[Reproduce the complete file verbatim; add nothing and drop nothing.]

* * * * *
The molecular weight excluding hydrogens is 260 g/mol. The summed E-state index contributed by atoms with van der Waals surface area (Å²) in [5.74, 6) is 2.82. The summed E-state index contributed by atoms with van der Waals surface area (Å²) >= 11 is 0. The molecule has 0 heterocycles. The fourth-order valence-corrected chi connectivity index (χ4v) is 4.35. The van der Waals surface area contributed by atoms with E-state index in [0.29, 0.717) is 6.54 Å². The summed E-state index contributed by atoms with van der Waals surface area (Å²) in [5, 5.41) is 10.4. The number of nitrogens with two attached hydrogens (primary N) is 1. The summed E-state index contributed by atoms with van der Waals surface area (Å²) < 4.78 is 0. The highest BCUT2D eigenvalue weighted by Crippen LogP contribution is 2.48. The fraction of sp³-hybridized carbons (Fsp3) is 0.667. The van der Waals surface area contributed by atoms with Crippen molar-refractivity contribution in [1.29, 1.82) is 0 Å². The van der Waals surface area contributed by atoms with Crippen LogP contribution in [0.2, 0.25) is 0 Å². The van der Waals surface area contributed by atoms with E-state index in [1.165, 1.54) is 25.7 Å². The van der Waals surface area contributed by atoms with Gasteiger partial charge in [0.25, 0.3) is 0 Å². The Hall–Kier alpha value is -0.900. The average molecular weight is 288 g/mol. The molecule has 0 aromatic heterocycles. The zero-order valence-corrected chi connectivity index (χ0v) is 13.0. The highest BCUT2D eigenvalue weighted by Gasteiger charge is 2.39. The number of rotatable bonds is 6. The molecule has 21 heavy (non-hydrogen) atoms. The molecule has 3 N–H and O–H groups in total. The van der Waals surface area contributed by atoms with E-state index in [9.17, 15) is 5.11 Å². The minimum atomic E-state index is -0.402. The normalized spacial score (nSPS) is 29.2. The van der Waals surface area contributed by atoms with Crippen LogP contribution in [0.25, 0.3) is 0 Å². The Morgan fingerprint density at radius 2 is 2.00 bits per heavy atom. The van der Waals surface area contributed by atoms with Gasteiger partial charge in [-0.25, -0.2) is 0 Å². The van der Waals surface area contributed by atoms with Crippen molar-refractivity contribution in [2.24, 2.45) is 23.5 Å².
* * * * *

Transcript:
The molecular weight excluding hydrogens is 260 g/mol. The summed E-state index contributed by atoms with van der Waals surface area (Å²) in [5.74, 6) is 2.82. The summed E-state index contributed by atoms with van der Waals surface area (Å²) >= 11 is 0. The molecule has 0 heterocycles. The fourth-order valence-corrected chi connectivity index (χ4v) is 4.35. The van der Waals surface area contributed by atoms with E-state index in [0.29, 0.717) is 6.54 Å². The summed E-state index contributed by atoms with van der Waals surface area (Å²) in [5, 5.41) is 10.4. The number of nitrogens with two attached hydrogens (primary N) is 1. The summed E-state index contributed by atoms with van der Waals surface area (Å²) < 4.78 is 0. The highest BCUT2D eigenvalue weighted by Crippen LogP contribution is 2.48. The fraction of sp³-hybridized carbons (Fsp3) is 0.667. The van der Waals surface area contributed by atoms with Crippen molar-refractivity contribution in [1.29, 1.82) is 0 Å². The van der Waals surface area contributed by atoms with Crippen LogP contribution in [0.2, 0.25) is 0 Å². The van der Waals surface area contributed by atoms with E-state index in [1.165, 1.54) is 25.7 Å². The van der Waals surface area contributed by atoms with Gasteiger partial charge in [0.25, 0.3) is 0 Å². The Hall–Kier alpha value is -0.900. The average molecular weight is 288 g/mol. The molecule has 0 aromatic heterocycles. The zero-order valence-corrected chi connectivity index (χ0v) is 13.0. The highest BCUT2D eigenvalue weighted by Gasteiger charge is 2.39. The number of rotatable bonds is 6. The molecule has 21 heavy (non-hydrogen) atoms. The molecule has 3 N–H and O–H groups in total. The van der Waals surface area contributed by atoms with E-state index in [9.17, 15) is 5.11 Å². The minimum atomic E-state index is -0.402. The normalized spacial score (nSPS) is 29.2. The van der Waals surface area contributed by atoms with Crippen LogP contribution in [0.25, 0.3) is 0 Å². The Morgan fingerprint density at radius 2 is 2.00 bits per heavy atom. The van der Waals surface area contributed by atoms with Gasteiger partial charge in [-0.25, -0.2) is 0 Å². The van der Waals surface area contributed by atoms with Crippen molar-refractivity contribution in [2.24, 2.45) is 23.5 Å².